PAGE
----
September- Pediatrics Part 2

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    • #8778
      Kyle Feldman

      A 9 year old female presents to your clinic with complaints of left elbow and wrist pain after she landed on the left side while skiing with her cousins over the weekend. Her parents (your neighbors) decided to take her to you for an initial consult and advice of the next steps. She’s very fearful of moving the left elbow and wrist. She also will not use the left arm to lift her backpack or even books. No bruising or abnormal skeletal deformities present.
      Please read the below articles to assist with this case.

      Questions for thought:

      What additional information during your subjective and objective clinical evaluation can guide your differential diagnoses?

      What other factors must you consider with this patient in regards to her age?

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    • #8787

      Subjective questions- history of previous orthopedic injuries and fractures, activity level and nutrition, PMH (specifically looking for anything that may alter BMD), what able to use arm for if anything, swelling after injury, specifics about the fall
      Objective- palpation, ROM, tuning fork, ligamentous testing to determine irritability and (+) findings to guide treat or refer

      Because of age have to consider patients ability to communicate and level of understanding, coping mechanisms for pain, motivating factors (to use or not use arm), emotional status

    • #8789
      Steven Lagasse

      – Further questioning about the fall: FOOSH vs. direct impact on elbow/wrist; was she skiing at a fast speed or slow?
      – Past medical history, specifically wanting to know of any possible MSK diagnoses that may move fracture higher up the differential list.
      – Attempting to inquire if the patient is having pain or is just scared of experiencing potential pain.
      – Was there a previous elbow/wrist injury that was worsened by this fall? And/or prior fractures?

      Start with AROM and, if tolerated, then move into passive and resisted ROM. I may then move to palpating between extremities (if tolerated), asking if pressure felt different between sides at common fracture sites.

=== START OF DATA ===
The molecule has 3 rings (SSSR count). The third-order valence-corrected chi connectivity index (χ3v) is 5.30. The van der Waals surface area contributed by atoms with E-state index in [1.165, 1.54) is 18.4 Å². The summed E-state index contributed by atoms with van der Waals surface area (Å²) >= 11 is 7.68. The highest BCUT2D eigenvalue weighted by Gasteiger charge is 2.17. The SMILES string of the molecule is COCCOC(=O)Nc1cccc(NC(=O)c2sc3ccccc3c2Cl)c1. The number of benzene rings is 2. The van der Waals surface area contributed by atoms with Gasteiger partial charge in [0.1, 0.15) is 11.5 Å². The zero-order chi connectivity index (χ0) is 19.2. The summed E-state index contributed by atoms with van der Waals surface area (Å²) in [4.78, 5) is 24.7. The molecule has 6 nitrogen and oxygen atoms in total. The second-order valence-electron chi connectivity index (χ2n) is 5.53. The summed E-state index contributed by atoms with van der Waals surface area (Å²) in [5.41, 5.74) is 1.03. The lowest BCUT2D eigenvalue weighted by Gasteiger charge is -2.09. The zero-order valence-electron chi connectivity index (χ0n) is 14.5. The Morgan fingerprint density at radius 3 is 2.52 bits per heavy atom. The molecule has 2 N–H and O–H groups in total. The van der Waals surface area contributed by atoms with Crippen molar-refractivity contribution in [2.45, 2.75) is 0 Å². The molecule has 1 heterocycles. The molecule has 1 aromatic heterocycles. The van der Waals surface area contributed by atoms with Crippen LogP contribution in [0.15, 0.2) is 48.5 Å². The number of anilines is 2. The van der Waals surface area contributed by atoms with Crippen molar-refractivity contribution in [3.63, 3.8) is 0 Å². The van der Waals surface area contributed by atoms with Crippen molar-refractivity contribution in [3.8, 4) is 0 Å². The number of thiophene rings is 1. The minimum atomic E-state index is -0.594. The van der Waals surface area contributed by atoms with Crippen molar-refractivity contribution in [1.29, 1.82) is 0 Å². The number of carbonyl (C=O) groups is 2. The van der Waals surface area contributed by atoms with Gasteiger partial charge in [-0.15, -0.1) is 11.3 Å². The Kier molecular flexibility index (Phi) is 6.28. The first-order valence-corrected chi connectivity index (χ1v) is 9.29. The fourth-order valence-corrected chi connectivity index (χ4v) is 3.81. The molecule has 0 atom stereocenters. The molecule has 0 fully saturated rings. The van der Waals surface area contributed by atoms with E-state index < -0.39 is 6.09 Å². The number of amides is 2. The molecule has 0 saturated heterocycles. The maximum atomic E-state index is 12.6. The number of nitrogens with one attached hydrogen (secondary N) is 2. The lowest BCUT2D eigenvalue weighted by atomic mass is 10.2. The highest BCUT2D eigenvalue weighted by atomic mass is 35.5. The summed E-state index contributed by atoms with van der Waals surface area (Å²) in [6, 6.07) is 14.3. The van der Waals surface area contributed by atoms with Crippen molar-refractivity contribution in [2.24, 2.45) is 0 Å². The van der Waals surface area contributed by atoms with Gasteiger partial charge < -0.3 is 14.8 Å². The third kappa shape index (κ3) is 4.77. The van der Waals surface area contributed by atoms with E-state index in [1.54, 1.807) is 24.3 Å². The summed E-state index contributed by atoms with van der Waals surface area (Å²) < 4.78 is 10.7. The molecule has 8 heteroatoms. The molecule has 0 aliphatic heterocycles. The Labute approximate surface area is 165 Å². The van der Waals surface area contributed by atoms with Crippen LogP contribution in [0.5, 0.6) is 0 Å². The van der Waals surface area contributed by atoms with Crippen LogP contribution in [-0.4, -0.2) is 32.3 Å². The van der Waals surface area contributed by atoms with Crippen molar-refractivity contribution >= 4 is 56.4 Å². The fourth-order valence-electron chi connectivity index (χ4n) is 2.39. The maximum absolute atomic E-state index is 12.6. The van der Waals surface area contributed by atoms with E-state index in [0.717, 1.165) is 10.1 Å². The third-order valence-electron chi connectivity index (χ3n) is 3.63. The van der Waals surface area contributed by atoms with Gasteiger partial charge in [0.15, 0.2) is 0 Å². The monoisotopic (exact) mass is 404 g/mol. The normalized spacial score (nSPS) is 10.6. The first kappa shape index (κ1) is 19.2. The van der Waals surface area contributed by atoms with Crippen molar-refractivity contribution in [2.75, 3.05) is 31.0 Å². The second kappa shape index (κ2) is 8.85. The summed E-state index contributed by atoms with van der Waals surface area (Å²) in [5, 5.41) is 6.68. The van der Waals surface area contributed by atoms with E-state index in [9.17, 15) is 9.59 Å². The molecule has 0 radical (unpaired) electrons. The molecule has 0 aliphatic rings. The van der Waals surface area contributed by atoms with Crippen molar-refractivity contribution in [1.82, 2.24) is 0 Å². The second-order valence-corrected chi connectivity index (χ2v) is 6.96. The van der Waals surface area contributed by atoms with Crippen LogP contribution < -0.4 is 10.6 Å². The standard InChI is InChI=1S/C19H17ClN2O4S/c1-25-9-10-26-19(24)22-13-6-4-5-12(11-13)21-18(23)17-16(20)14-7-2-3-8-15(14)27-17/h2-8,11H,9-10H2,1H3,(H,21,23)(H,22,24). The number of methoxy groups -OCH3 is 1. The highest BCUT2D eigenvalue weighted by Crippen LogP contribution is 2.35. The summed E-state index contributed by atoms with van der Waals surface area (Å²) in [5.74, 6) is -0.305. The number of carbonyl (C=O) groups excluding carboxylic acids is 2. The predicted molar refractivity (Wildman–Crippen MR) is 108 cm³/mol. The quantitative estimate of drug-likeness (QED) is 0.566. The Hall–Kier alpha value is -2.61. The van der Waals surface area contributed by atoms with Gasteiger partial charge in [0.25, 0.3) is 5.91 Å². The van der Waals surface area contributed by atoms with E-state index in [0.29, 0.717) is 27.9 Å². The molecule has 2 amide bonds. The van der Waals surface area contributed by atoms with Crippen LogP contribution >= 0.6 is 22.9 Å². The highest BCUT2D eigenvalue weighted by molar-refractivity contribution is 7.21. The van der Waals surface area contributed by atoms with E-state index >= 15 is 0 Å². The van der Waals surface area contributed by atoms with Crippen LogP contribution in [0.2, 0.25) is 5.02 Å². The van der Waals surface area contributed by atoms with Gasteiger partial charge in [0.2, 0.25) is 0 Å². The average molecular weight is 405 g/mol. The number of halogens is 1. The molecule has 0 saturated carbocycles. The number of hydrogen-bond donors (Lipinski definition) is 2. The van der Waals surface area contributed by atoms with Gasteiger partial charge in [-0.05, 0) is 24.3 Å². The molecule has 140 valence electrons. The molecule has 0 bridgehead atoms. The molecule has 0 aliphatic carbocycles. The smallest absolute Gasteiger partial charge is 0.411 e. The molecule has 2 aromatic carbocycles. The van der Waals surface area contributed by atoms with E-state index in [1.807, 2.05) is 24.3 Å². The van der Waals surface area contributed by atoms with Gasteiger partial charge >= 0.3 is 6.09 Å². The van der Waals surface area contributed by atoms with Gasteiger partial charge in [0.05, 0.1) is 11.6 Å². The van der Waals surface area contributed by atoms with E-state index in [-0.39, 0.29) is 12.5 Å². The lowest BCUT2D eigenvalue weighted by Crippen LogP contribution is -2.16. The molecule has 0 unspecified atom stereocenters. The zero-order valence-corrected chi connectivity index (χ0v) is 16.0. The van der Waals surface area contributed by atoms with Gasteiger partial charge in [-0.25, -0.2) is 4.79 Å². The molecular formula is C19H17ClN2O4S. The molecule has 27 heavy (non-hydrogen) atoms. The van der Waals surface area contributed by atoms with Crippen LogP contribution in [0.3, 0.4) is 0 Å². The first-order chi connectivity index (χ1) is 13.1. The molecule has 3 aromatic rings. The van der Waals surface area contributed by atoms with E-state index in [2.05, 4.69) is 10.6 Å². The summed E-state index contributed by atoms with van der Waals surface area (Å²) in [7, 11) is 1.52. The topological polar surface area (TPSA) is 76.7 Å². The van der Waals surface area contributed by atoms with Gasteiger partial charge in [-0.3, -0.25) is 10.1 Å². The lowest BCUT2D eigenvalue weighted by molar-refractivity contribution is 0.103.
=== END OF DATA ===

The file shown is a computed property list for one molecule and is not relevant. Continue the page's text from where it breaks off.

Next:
I agree with Anna regarding the patient’s age. It could be the case that a direct line of questioning may not be as helpful. I feel this patient would require a more slow and deliberate examination. Depending on the patient’s affect, I may also opt for a less detailed, so the patient does not feel I am trying to inflict pain. Establishing rapport quickly may also be helpful i.e. making the patient laugh, performing the tests/measures on her parent first, etc.

    • #8790
      Kyle Feldman

      great points

      what guidelines could you use to help determine if an x-ray should be prerformed?
      Does age, pain, ROM factor into this decision?

      Also, would you contact any other providers in this case?

    • #8796
      Steven Lagasse


      I’m unaware of specific guidelines to help me in ruling in a fracture similar to that of Ottawa knee/ankle rules.

      I believe the more classic signs/symptoms would be pain at rest/night, fracture quality pain with palpation, unwillingness to perform AROM (pronation/supination), exquisite pain with PROM (pronation/supination), etc. Are there specific guidelines that you’ve come by?

      I feel age does play a role. With the pediatric population having more difficulty with communication, especially a 9 year old, I feel playing cautious is the best bet. With that I would likely refer back to the PCP and see if he/she feels xrays are warranted.

    • #8801
      Kyle Feldman

      you are correct

      I tend to use communication with the pediatrician and err on the side of caution and get an image.

      There is sadly a lot of data showing missed fx’s from x-rays in PEDS.
      So if they do not improve an MRI may be warranted.
      I just had a 3 year old the other week with a negative x-ray and there are concerns of a fracture. An MRI is being scheduled in the next month or so if PT does not improve symptoms.

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